• FIG. 30A illustrates an exemplary method, according to various embodiments.
  • FIG. 30B illustrates an exemplary method, according to various embodiments.
  • FIG. 31 illustrates an exemplary method, according to various embodiments.
  • FIG. 32 is a diagrammatic representation of a machine in the example form of a computer system within which a set of instructions, for causing the machine to perform any one or more of the methodologies discussed herein, may be executed.
  • DETAILED DESCRIPTION
  • Example methods and systems for interactive content creation are described. In the following description, for purposes of explanation, numerous specific details are set forth in order to provide a thorough understanding of example embodiments. It will be evident, however, to one skilled in the art that the present invention may be practiced without these specific details.
  • FIG. 1 is a network diagram depicting a client-server system 100, within which one example embodiment may be deployed. A networked system 102 provides server-side functionality via a network 104 (e.g., the Internet or Wide Area Network (WAN)) to one or more clients. FIG. 1 illustrates, for example, a web client 106 (e.g., a browser), and a programmatic client 108 executing on respective client machines 110 and 112.
  • An Application Program Interface (API) server 114 and a web server 116 are coupled to, and provide programmatic and web interfaces respectively to, one or more application servers 118. The application servers 118 host one or more applications 120. The application servers 118 are, in turn, shown to be coupled to one or more databases servers 124 that facilitate access to one or more databases 126. According to various exemplary embodiments, the applications 120 may correspond to one or more of the modules of the system 200 illustrated in FIG. 2. While the applications 120 are shown in FIG. 1 to form part of the networked system 102, it will be appreciated that, in alternative embodiments, the applications 120 may form part of a service that is separate and distinct from the networked system 102.
  • Further, while the system 100 shown in FIG. 1 employs a client-server architecture, the present invention is of course not limited to such an architecture, and could equally well find application in a distributed, or peer-to-peer, architecture system, for example. The various applications 120 could also be implemented as standalone software programs, which do not necessarily have networking capabilities.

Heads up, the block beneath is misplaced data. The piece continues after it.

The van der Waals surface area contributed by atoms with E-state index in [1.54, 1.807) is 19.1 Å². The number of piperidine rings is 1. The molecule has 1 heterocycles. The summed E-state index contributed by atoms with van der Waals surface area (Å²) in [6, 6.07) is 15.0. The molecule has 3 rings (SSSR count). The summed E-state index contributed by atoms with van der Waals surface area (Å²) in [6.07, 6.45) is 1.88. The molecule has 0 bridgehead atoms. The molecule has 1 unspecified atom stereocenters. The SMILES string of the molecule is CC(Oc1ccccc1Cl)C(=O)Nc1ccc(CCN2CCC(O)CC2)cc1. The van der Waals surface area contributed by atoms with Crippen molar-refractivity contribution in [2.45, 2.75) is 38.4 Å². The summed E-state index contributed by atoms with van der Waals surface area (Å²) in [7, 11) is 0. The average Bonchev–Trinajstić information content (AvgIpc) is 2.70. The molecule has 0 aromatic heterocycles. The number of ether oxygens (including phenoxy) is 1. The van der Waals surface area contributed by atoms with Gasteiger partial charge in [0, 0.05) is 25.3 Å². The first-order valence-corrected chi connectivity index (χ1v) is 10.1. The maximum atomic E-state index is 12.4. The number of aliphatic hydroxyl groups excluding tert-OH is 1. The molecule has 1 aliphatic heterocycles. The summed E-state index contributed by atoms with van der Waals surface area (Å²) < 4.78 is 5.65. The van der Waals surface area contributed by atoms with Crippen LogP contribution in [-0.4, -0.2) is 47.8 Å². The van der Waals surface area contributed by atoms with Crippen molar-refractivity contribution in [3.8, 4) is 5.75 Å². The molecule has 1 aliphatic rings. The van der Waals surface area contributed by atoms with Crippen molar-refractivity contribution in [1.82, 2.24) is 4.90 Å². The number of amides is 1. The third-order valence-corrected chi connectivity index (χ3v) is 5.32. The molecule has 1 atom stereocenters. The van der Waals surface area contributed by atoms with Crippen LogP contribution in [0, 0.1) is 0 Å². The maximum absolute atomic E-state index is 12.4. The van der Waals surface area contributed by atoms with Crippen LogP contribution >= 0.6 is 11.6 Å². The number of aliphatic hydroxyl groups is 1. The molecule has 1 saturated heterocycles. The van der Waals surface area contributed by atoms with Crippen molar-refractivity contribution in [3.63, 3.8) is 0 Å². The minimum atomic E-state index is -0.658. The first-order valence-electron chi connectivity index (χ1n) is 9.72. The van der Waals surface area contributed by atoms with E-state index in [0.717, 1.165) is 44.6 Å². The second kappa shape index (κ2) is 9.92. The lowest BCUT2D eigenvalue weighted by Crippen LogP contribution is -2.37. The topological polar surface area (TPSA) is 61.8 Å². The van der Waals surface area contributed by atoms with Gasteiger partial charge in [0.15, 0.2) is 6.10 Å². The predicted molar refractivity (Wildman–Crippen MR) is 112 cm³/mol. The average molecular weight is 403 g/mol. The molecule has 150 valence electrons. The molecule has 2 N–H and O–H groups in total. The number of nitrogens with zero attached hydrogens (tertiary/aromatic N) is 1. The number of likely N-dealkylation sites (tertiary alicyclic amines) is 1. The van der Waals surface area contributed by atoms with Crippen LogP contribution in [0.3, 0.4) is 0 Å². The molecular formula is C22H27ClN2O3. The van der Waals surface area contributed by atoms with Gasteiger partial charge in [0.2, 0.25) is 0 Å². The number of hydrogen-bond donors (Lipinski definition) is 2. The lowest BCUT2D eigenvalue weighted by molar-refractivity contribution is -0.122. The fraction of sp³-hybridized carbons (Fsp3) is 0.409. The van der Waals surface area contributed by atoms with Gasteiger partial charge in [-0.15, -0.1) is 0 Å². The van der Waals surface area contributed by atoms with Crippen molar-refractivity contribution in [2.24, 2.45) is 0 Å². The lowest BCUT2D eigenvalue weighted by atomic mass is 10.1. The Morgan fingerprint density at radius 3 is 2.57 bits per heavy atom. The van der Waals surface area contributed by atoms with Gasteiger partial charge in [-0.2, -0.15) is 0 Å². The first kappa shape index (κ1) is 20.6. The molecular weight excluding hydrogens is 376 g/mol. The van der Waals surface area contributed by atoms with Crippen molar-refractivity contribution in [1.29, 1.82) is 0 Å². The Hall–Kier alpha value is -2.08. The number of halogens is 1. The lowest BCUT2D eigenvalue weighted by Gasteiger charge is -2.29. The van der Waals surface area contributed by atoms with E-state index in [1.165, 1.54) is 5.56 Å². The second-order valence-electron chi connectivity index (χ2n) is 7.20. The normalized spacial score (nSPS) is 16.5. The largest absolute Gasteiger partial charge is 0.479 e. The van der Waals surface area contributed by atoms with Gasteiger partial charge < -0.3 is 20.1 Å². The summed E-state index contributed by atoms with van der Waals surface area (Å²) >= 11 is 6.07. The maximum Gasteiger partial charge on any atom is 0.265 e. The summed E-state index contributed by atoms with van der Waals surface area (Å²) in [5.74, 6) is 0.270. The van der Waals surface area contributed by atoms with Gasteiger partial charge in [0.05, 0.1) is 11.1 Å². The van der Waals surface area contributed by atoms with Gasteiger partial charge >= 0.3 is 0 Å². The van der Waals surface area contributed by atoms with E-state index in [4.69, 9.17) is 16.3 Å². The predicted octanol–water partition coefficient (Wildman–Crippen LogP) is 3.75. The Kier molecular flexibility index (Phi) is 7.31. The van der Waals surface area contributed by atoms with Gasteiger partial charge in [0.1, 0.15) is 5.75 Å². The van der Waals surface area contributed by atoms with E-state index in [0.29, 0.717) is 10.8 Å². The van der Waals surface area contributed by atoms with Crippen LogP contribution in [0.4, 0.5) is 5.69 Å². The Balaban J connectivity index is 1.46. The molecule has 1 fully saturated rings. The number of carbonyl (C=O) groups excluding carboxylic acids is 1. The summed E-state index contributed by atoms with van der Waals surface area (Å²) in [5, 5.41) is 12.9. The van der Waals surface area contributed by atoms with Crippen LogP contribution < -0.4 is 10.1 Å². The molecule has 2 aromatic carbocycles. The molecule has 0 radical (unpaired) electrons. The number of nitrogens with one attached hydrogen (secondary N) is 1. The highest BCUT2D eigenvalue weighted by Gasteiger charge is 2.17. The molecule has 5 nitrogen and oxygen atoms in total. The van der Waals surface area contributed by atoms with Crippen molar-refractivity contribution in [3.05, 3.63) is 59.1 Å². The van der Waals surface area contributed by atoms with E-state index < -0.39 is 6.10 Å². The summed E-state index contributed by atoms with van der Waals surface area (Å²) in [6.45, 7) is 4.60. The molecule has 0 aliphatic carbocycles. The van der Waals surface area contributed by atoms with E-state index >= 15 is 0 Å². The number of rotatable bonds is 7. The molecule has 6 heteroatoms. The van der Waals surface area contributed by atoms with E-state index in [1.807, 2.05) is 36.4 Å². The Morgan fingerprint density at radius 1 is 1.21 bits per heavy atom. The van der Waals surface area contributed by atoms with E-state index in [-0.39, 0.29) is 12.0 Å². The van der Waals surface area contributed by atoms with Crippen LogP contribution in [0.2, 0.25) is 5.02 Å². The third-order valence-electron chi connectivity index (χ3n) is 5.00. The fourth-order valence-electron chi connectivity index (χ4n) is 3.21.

• The web client 106 accesses the various applications 120 via the web interface supported by the web server 116. Similarly, the programmatic client 108 accesses the various services and functions provided by the applications 120 via the programmatic interface provided by the API server 114.
  • FIG. 1 also illustrates a third party application 128, executing on a third party server machine 130, as having programmatic access to the networked system 102 via the programmatic interface provided by the API server 114. For example, the third party application 128 may, utilizing information retrieved from the networked system 102, support one or more features or functions on a website hosted by the third party. The third party website may, for example, provide one or more functions that are supported by the relevant applications of the networked system 102.
  • Turning now to FIG. 2, an interactive content creation system 200 includes a user interface module 202, a precedence graph module 204, and a database 206. The modules of the interactive content creation system 200 may be implemented on a single device such as an interactive content creation device, or on separate devices interconnected via a network. The aforementioned interactive content creation device may correspond to, for example, one of the client machines (e.g. 110, 112) or application server(s) 118 illustrated in FIG. 1.